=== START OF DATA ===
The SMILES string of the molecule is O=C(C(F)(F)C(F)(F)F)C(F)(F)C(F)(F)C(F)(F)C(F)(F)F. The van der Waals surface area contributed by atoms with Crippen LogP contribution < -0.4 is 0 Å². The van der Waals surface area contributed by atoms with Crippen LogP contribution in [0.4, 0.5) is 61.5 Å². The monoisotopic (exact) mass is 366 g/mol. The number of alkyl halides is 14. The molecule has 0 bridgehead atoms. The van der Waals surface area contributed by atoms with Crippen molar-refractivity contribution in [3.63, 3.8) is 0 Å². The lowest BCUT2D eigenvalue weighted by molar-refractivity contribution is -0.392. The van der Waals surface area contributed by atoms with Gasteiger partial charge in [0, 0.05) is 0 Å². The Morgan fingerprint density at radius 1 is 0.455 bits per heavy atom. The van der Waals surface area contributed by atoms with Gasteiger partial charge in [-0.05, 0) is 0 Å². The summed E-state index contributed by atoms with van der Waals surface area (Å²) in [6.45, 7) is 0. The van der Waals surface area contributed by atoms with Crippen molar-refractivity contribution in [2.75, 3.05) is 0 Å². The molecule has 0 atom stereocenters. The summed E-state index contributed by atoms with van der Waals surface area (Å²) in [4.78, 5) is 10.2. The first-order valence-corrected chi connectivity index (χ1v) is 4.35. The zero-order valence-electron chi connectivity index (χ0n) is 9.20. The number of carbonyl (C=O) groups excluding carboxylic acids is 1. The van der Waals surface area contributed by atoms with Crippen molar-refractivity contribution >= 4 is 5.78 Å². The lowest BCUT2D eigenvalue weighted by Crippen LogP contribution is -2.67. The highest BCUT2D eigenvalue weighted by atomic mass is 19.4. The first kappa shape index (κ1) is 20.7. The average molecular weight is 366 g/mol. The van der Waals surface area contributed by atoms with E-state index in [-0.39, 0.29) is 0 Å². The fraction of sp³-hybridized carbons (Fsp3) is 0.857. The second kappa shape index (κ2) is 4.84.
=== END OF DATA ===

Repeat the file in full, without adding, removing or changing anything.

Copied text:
The SMILES string of the molecule is O=C(C(F)(F)C(F)(F)F)C(F)(F)C(F)(F)C(F)(F)C(F)(F)F. The van der Waals surface area contributed by atoms with Crippen LogP contribution < -0.4 is 0 Å². The van der Waals surface area contributed by atoms with Crippen LogP contribution in [0.4, 0.5) is 61.5 Å². The monoisotopic (exact) mass is 366 g/mol. The number of alkyl halides is 14. The molecule has 0 bridgehead atoms. The van der Waals surface area contributed by atoms with Crippen molar-refractivity contribution in [3.63, 3.8) is 0 Å². The lowest BCUT2D eigenvalue weighted by molar-refractivity contribution is -0.392. The van der Waals surface area contributed by atoms with Gasteiger partial charge in [0, 0.05) is 0 Å². The Morgan fingerprint density at radius 1 is 0.455 bits per heavy atom. The van der Waals surface area contributed by atoms with Gasteiger partial charge in [-0.05, 0) is 0 Å². The summed E-state index contributed by atoms with van der Waals surface area (Å²) in [6.45, 7) is 0. The van der Waals surface area contributed by atoms with Crippen molar-refractivity contribution in [2.75, 3.05) is 0 Å². The molecule has 0 atom stereocenters. The summed E-state index contributed by atoms with van der Waals surface area (Å²) in [4.78, 5) is 10.2. The first-order valence-corrected chi connectivity index (χ1v) is 4.35. The zero-order valence-electron chi connectivity index (χ0n) is 9.20. The number of carbonyl (C=O) groups excluding carboxylic acids is 1. The van der Waals surface area contributed by atoms with Crippen molar-refractivity contribution >= 4 is 5.78 Å². The lowest BCUT2D eigenvalue weighted by Crippen LogP contribution is -2.67. The highest BCUT2D eigenvalue weighted by atomic mass is 19.4. The first kappa shape index (κ1) is 20.7. The average molecular weight is 366 g/mol. The van der Waals surface area contributed by atoms with E-state index in [-0.39, 0.29) is 0 Å². The fraction of sp³-hybridized carbons (Fsp3) is 0.857. The second kappa shape index (κ2) is 4.84.